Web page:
Oldendorff teams up with MTR on digital seafarer training
Maritime Trainer (MTR has signed a new deal with German bulk operator Oldendorff Carriers to deliver an extensive online training package for seafarers.
As explained, the company will supply the education on a multi-year deal to crew working on around 90 bulk carriers in Oldendorff Carrier’s fleet.
Oldendorff Carriers director crewing Armin Zilske said a key consideration in selecting MTR is its knowledge of Tanker Management and Self Assessment (TMSA) requirements.
“We are pleased to be working with MTR which can offer comprehensive training content to our crew,” he said.
“Moreover, MTR is flexible and can tailor training to our future requirements.”
The company has also cooperated with ship management companies and crewing agencies, including Atlantic Lloyd, Armona, Borealis, Trans Ka, Imza Marine, DFDS, Movers, Ditas, and Neptune Lines.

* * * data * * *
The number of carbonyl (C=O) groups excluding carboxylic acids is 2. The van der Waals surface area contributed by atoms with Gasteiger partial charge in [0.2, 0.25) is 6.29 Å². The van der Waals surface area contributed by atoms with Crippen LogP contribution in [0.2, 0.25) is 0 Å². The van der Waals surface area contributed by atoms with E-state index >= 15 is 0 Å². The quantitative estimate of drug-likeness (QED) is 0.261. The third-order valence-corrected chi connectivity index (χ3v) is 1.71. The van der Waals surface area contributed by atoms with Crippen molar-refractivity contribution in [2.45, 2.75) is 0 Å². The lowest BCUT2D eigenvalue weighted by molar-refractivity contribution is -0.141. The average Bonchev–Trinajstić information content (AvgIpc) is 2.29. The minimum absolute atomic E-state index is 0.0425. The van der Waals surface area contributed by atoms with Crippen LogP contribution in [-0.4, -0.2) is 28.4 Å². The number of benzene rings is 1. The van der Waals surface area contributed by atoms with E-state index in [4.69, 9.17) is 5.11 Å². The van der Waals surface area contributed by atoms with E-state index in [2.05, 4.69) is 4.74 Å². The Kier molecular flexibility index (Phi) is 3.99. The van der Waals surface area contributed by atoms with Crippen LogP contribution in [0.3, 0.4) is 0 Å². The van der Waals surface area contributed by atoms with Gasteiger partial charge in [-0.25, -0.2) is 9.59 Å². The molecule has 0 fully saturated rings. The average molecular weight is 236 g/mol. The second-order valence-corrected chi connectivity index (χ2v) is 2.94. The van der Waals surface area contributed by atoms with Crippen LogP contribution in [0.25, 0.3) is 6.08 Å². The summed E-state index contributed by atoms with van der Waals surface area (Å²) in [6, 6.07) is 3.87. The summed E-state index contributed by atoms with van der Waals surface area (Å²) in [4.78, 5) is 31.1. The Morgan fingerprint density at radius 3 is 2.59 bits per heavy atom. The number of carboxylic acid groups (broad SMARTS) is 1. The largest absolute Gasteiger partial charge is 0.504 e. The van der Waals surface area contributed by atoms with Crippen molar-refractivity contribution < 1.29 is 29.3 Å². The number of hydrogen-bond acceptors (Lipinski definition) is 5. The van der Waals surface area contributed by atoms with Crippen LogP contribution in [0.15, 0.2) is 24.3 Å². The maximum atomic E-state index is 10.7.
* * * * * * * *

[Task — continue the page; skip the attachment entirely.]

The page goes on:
“We are delighted to strike this new agreement,” MTR CEO Ozgur Alemdag said. “We are seeing increasing demand for our digital interactive content. We believe this cutting edge tech based package strengthens our position, especially in the dry bulk market, by helping shipping companies meet DryBMS and Rightship’s Inspection Ship Questionnaire (RISQ) rigorous requirements.”
MTR says it now has more than 600 ships under its subscription service and aims to reach up to 1500 ships by the end of 2024. The company has grown its headcount to over 50, including former mariners, software developers, data analysts, psychologists and mentors.
“We are eager to develop more engaging, interactive and personal training,” said Alemdag.
“Prime areas for growth include data and vision analytics, AI, digital twins, crew wellness, immersive and gamification learning.”
Oldendorff Carriers has recently joined forces with other industry majors to develop and implement robust book and claim chain of custody systems to accelerate the early phases of shipping’s decarbonisation. According to the partners, the book and claim chain of custody systems will allow the emission profile of a zero- and near zero-emission fuel to be separated from the physical flow of that fuel in a transportation supply chain.